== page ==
Discerning the influence of climate variability modes, regional weather features and time series persistence on streamflow using Bayesian networks and multiple linear regression

Bryson C. Bates, Andrew J. Dowdy

Research output: Contribution to journalArticlepeer-review

Abstract

A large literature on the sensitivity of streamflow response to climate variations has emerged over the past several decades, but the underlying mechanisms are not fully understood. The usual approaches to this problem have been simple and do not fully address its complexity, which involves the individual and joint effects of large-scale climate modes and smaller-scale weather features on streamflow volumes, the presence of persistence in these time series and their effects on antecedent conditions. Ongoing improvements in observational and reanalysis datasets and online access allow for better quantification of the connections between streamflow response, climate variability modes and regional weather features. The purpose of this paper is to determine whether Bayesian networks can be used to better identify key factors and their associated pathways leading to streamflow generation. A Markov blanket approach is described and illustrated using monthly streamflow series recorded at eight gauging stations within or immediately adjacent to the coastal region of eastern mainland Australia. The method is compared and contrasted with conventional multiple linear regression with discussion around this type of approach as part of a growing interest in machine learning applications. One example is used to illustrate the application of both approaches to a streamflow series exhibiting strong non-stationarity. Results for the other streamflow series are included in a concise synthesis. Overall, the results suggest that Bayesian networks have several desirable features in terms of transparency, interpretability and explanatory insight. The findings from this study lend support to the use of Bayesian networks for modelling connections between streamflow volume and the variability of climate and regional weather. This improved understanding of the key controls of streamflow variability is intended to help address growing needs around informing social, cultural, economic and ecological aspects of water planning and management.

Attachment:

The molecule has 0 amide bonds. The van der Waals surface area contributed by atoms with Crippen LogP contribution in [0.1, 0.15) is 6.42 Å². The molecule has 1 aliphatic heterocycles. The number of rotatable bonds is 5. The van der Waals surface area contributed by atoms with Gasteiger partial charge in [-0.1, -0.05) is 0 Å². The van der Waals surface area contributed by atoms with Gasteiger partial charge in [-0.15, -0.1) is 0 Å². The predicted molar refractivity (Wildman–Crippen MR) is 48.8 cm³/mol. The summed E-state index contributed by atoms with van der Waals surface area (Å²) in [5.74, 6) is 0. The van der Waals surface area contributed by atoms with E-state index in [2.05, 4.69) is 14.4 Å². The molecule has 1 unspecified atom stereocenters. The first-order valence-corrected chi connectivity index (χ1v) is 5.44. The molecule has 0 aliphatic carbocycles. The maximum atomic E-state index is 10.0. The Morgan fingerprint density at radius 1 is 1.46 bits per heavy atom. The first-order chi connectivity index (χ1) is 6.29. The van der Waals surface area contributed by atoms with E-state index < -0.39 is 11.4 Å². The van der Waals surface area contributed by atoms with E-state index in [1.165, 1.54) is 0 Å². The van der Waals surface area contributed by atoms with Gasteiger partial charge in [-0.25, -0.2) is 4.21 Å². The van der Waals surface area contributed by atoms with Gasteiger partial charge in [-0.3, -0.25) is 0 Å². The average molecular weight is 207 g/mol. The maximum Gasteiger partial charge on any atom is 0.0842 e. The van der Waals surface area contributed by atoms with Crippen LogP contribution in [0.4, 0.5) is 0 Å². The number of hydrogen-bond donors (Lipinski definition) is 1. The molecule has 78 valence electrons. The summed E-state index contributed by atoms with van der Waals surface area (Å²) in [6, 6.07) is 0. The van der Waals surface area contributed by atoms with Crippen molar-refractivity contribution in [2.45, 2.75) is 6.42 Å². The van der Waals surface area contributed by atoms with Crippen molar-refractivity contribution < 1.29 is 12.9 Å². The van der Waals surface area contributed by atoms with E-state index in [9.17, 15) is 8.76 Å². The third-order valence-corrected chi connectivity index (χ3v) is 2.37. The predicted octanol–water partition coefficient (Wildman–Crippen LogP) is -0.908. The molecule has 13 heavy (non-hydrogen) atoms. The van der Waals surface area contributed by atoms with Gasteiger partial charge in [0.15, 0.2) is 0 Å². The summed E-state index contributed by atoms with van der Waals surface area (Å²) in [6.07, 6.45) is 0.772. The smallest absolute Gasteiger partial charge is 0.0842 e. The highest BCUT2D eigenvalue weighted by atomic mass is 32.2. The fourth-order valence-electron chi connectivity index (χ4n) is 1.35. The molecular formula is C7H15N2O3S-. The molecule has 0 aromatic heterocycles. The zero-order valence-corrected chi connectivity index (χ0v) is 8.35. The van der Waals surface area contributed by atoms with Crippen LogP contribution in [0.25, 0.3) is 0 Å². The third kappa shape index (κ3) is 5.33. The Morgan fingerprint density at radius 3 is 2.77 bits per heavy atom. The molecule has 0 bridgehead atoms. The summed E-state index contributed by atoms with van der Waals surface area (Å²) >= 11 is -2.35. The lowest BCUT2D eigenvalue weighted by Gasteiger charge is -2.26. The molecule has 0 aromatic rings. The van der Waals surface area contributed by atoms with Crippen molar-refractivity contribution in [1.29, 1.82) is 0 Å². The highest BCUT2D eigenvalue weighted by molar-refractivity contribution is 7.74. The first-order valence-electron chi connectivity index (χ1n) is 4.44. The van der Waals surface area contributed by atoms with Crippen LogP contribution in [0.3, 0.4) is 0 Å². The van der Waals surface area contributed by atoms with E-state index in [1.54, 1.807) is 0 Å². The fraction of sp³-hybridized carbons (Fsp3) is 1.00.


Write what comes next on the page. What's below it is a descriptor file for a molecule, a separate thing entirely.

Original languageEnglish
Pages (from-to)997-1013
Number of pages17
JournalInternational Journal of Climatology
Volume44
Issue number4
Early online date25 Jan 2024
DOIs
Publication statusPublished - 30 Mar 2024

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